San José, Costa Rica, since 1956

UCR Sounds Alarm Over So. Zone Development

From above, the Fila Costeña coastal mountain range looks like it got a bad shave.

As the verdant range piles up just inland from the long stretch of unpopulated southern Pacific coast north of the Osa Peninsula, the green gives way here and there to brown scrapes of bare earth cut for houses and roads.

Developers have pushed up the sides of the mountains looking for the perfect plots, with ocean views, for luxury homes and housing developments.

But environmentalists and area residents have been warning for nearly two years that the construction is putting the ocean, the protected natural areas and the communities below at risk.

The Fila Costeña mountain range drains half a dozen rivers into the ocean, feeding the towns below and flowing directly into the BallenaNationalMarinePark and the Sierpe-Térraba National Wetlands, a delicate ecosystem that includes the largest mangrove forest in the country.

Researchers have warned that sediment from the rivers is killing the corals in Ballena and harming the Sierpe-Térraba National Wetlands.

The latest to join the clamor is the University of Costa Rica (UCR), whose highest body, the University Council, issued a resolution calling the development boom along the Pacific coast “one of the most worrying environmental catastrophes our country has experienced in recent years.”

Saying construction along the southern Pacific coast and farther south on the largely wild OsaPeninsula is out of control, the council is calling for a temporary moratorium on construction permits along the coastal mountain range.

The resolution also calls on local governments, as well as President Oscar Arias’ administration, to crack down in the region.

“This natural and cultural heritage, just like the integrity of the natural resources in the region, is being profoundly altered by the tourism and real estate development of recent years,” reads the council’s resolution.

“Just in 2007, the canton of Osa registered an increase of 202 percent in the number of construction permits, most of those granted on the coastal shore and in the mountain ranges in the northern part of the canton,” it says.

The canton of Osa runs south from the beach town of Dominical, encompassing most of the Fila Costeña and the OsaPeninsula.

Osa Mayor Alberto Cole took umbrage at the resolution, and said he must put his citizens first. Without a booming construction industry, he said, his citizens face poverty.

“They are up there in their classrooms and university with their air-conditioning and don’t know the challenges we face,” Cole said. “More than 500 people have lost their jobs in Ciudad Cortés. Who is going to feed them? The University of Costa Rica?”

Cole insists that since he took office, he has been strict with environmental regulations.

After residents and biologists began sounding the alarm early in 2007, the Osa Municipal Council passed a resolution to temporarily stop granting construction permits along the mountain range until a zoning plan, being drafted with help from the UCR and funding from The Nature Conservancy, was put in place (TT, March 30, 2007).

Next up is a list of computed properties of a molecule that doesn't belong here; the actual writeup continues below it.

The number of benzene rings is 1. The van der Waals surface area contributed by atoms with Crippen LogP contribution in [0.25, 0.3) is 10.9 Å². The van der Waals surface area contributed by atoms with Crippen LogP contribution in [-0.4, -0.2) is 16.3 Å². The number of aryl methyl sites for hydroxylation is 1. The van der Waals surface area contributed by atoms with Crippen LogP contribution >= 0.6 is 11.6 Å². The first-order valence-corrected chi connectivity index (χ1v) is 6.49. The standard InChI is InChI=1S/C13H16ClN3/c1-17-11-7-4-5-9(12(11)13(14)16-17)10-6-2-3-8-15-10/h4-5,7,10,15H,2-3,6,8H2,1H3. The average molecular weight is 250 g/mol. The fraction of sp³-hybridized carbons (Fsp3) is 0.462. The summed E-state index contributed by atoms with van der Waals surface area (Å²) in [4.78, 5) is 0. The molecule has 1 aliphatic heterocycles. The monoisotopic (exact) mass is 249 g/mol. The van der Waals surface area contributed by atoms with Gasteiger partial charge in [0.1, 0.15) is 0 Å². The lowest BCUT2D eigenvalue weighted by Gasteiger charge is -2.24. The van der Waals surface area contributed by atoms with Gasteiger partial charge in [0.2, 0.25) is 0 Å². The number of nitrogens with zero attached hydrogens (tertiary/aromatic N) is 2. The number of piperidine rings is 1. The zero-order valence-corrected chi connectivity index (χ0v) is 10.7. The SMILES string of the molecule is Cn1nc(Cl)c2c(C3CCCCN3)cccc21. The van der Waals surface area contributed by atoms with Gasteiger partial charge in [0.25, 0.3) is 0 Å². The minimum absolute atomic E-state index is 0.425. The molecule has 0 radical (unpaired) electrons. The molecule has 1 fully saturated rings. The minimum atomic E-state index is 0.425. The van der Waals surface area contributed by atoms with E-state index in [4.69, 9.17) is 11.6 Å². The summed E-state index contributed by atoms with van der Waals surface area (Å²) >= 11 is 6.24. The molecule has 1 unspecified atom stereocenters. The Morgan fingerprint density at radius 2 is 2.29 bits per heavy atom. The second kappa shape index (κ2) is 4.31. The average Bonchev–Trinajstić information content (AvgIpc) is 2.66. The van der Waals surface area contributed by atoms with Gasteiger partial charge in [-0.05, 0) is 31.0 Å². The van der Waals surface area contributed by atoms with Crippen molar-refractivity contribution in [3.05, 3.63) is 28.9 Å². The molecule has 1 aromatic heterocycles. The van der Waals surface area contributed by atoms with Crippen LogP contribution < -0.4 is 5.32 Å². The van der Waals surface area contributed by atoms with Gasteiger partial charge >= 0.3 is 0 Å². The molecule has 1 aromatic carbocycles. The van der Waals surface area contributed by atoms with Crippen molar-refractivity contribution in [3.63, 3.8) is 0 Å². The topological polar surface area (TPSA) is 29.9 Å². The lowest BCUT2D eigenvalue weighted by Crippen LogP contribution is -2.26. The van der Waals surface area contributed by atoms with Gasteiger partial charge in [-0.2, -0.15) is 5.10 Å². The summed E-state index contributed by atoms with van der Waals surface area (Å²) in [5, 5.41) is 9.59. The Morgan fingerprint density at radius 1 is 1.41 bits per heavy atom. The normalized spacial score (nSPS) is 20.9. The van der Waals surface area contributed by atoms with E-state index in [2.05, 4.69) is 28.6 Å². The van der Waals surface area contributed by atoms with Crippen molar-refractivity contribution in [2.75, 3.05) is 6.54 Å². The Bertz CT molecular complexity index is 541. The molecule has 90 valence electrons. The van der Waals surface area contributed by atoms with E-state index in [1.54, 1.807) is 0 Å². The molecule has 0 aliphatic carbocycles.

Cole said the resolution was in place for four months and then repealed in favor of new, stricter municipal regulations for construction permits.

“We went beyond the national requirements,” he said, claiming that the Environment, Energy and Telecommunications Ministry (MINAET) has since based new regulations on theirs. “Let them show me the damage that is being done on the Fila Costeña.”

Jorge Lobo, a UCR biologist who has worked extensively in the region, said the proof is in a series of projects shut down in recent inspections by MINAET’s Environmental Tribunal.

Following the surprise inspections carried out in July, 14 projects in the canton of Osa were put under investigation for possible environmental violations, and one was temporarily shut down.

Cole said in total, 10 projects have since been frozen by the tribunal, but insisted that most were built on former cattle pasture and didn’t touch local forests.

In a press release following the inspections, however, the tribunal said its officials saw “dozens” of construction sites and lots that encroached on and “invaded” primary forest.

Cole acknowledged that the majority of the projects shut down had construction permits from the municipality and environmental permits from MINAET’s Technical Secretariat (SETENA).

“The municipality continues giving out permits without inspecting the site and with no idea of what is going on,” Lobo said.

Cole said the Osa municipality gave out 415 construction permits last year, more than a 200 percent increase from the year before, and has given out 430 so far this year.

The surge in construction permits last year, when the municipality supposedly stopped permitting for four months, shows that the municipal regulations are anything but environmentally strict and did little to slow development, Lobo said.

“It seems to us that the (new) regulations were intended to increase municipal income. Very little is about the environment,” Lobo said. “If the regulations were being carried out, the pace of the construction would have slowed.”

Cole said the construction industry in his canton directly employs between 1,500 and 2,000 people. After the Environmental Tribunal shut down projects this year, their employees filled the ranks of Osa’s unemployed, he said.

“Osa has been improved by development. We’re better off with construction, including luxury homes, than with pastures,” he said.

“We can make all of Osa a national park, but everybody needs to be compensated. The people who live in Osa are an endangered human species.”


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